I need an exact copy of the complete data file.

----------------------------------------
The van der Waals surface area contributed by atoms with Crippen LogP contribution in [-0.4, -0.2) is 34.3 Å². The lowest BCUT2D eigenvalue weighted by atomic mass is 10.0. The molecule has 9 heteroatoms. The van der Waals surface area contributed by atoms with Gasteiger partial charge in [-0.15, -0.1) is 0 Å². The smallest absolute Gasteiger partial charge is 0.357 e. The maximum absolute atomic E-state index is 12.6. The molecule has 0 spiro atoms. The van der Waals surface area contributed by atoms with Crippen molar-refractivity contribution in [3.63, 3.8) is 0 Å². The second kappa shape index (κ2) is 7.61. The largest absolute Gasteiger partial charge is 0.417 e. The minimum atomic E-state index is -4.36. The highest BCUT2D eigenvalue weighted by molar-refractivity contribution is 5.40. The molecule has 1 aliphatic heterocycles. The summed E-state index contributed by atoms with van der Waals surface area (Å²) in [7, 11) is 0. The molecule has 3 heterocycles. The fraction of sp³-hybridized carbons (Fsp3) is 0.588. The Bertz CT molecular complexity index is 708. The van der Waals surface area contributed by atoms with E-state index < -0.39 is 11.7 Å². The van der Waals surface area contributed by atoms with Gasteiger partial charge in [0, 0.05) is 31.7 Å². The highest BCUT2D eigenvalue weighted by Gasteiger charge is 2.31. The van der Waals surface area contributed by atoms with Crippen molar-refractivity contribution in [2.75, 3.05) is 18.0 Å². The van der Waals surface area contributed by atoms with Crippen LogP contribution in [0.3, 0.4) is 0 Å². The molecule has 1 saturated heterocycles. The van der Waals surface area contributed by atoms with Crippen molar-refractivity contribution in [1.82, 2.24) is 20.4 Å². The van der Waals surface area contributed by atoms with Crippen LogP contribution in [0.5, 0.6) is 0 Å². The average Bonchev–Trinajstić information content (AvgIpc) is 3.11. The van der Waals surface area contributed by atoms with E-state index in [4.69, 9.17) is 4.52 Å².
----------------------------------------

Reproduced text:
The van der Waals surface area contributed by atoms with Crippen LogP contribution in [-0.4, -0.2) is 34.3 Å². The lowest BCUT2D eigenvalue weighted by atomic mass is 10.0. The molecule has 9 heteroatoms. The van der Waals surface area contributed by atoms with Gasteiger partial charge in [-0.15, -0.1) is 0 Å². The smallest absolute Gasteiger partial charge is 0.357 e. The maximum absolute atomic E-state index is 12.6. The molecule has 0 spiro atoms. The van der Waals surface area contributed by atoms with Crippen molar-refractivity contribution in [3.63, 3.8) is 0 Å². The second kappa shape index (κ2) is 7.61. The largest absolute Gasteiger partial charge is 0.417 e. The minimum atomic E-state index is -4.36. The highest BCUT2D eigenvalue weighted by molar-refractivity contribution is 5.40. The molecule has 1 aliphatic heterocycles. The summed E-state index contributed by atoms with van der Waals surface area (Å²) in [7, 11) is 0. The molecule has 3 heterocycles. The fraction of sp³-hybridized carbons (Fsp3) is 0.588. The Bertz CT molecular complexity index is 708. The van der Waals surface area contributed by atoms with E-state index < -0.39 is 11.7 Å². The van der Waals surface area contributed by atoms with Gasteiger partial charge in [0, 0.05) is 31.7 Å². The highest BCUT2D eigenvalue weighted by Gasteiger charge is 2.31. The van der Waals surface area contributed by atoms with Crippen molar-refractivity contribution in [2.75, 3.05) is 18.0 Å². The van der Waals surface area contributed by atoms with Crippen LogP contribution in [0.3, 0.4) is 0 Å². The molecule has 1 saturated heterocycles. The van der Waals surface area contributed by atoms with Crippen molar-refractivity contribution in [1.82, 2.24) is 20.4 Å². The van der Waals surface area contributed by atoms with Crippen LogP contribution in [0.5, 0.6) is 0 Å². The average Bonchev–Trinajstić information content (AvgIpc) is 3.11. The van der Waals surface area contributed by atoms with E-state index in [4.69, 9.17) is 4.52 Å².